Painting the country as intolerant or non-progressive because they are hierarchical, polygamus, or patriarchal is another token argument, which we can debate over endlessly. It does not change the fact that these practices are deep rooted in the history, culture, and psychology of the region. Any outsider coming in to ‘teach them a better way to live’ is how every colonization story started. 

Wanting the world to be better, wanting humanity to be better is an excellent vision and is laced with pitfalls. Implementing these ideologies via foreign policy passes the buck to the country or tribe that is under no obligation to change. As long as the monetary gravy train continues, the social and humanistic aspects will remain footnotes in foreign policies. The world is barking up the wrong tree; foreign policies are no more responsible for fixing the world than a World Food Programme (WFP) is responsible for fixing world hunger. Neither has the resources, power, and vision to do so. Foreign policies were not created to solve world problems; foreign policy is the guiding principle that directs the interaction between states.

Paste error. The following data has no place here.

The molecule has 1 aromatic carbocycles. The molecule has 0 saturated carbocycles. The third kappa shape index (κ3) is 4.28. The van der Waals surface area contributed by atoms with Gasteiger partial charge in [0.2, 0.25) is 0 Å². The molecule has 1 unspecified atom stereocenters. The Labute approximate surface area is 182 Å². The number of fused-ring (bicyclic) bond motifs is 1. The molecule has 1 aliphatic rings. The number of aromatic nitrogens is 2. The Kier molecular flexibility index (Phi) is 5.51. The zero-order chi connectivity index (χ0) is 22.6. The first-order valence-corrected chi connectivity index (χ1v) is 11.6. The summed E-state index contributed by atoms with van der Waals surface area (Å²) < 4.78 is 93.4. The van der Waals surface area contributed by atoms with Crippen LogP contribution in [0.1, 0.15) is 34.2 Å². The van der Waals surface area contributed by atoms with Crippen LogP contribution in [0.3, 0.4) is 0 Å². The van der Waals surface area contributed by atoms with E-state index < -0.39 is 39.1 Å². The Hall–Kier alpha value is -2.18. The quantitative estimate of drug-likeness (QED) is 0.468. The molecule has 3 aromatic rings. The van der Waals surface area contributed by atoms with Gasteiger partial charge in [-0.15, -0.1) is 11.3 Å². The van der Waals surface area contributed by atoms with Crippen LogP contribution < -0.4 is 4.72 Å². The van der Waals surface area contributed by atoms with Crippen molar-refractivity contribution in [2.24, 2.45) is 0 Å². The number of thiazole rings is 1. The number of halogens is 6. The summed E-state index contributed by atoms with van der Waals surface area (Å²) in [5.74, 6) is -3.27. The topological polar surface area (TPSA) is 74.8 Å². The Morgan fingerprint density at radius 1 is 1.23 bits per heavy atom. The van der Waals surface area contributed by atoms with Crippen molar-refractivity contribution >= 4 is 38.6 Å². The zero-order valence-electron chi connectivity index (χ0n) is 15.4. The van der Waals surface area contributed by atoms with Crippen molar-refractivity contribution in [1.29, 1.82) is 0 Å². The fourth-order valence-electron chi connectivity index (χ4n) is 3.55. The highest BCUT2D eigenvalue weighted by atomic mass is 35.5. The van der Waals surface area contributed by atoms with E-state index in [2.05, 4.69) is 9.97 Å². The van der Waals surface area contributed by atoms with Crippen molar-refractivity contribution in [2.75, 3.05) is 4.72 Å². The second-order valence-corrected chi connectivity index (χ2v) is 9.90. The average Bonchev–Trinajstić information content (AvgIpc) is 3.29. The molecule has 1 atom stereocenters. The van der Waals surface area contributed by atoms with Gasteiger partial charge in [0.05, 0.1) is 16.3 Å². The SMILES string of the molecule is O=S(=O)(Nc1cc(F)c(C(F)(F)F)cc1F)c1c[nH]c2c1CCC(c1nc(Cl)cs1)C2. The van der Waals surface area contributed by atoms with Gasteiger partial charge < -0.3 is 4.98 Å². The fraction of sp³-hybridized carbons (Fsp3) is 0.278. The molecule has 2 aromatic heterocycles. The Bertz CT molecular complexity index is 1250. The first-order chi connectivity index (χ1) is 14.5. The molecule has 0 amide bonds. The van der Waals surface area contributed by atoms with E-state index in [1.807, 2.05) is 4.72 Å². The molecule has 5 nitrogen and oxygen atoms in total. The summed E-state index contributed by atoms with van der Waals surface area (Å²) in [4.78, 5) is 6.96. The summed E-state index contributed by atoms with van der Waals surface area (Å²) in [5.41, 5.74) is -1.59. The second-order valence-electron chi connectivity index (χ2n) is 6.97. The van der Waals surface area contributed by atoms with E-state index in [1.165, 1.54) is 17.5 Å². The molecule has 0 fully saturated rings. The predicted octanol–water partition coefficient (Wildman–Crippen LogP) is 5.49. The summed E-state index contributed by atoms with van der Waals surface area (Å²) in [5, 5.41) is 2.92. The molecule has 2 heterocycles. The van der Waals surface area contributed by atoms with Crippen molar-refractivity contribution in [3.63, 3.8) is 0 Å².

Foriegn policy should be careful of the nuances of world issues, but they should not be the first line of defence against it. That doesn’t absolve anyone from the responsibility. Yes, women are subjugated around the world, but articles such as this one provide hollow relief to the hurting masses. The idea that someone somewhere is suffering more than us is an empty relief. 

Maybe if we call the change humanism instead of feminism, the world would listen. Nations that fail their humans fail.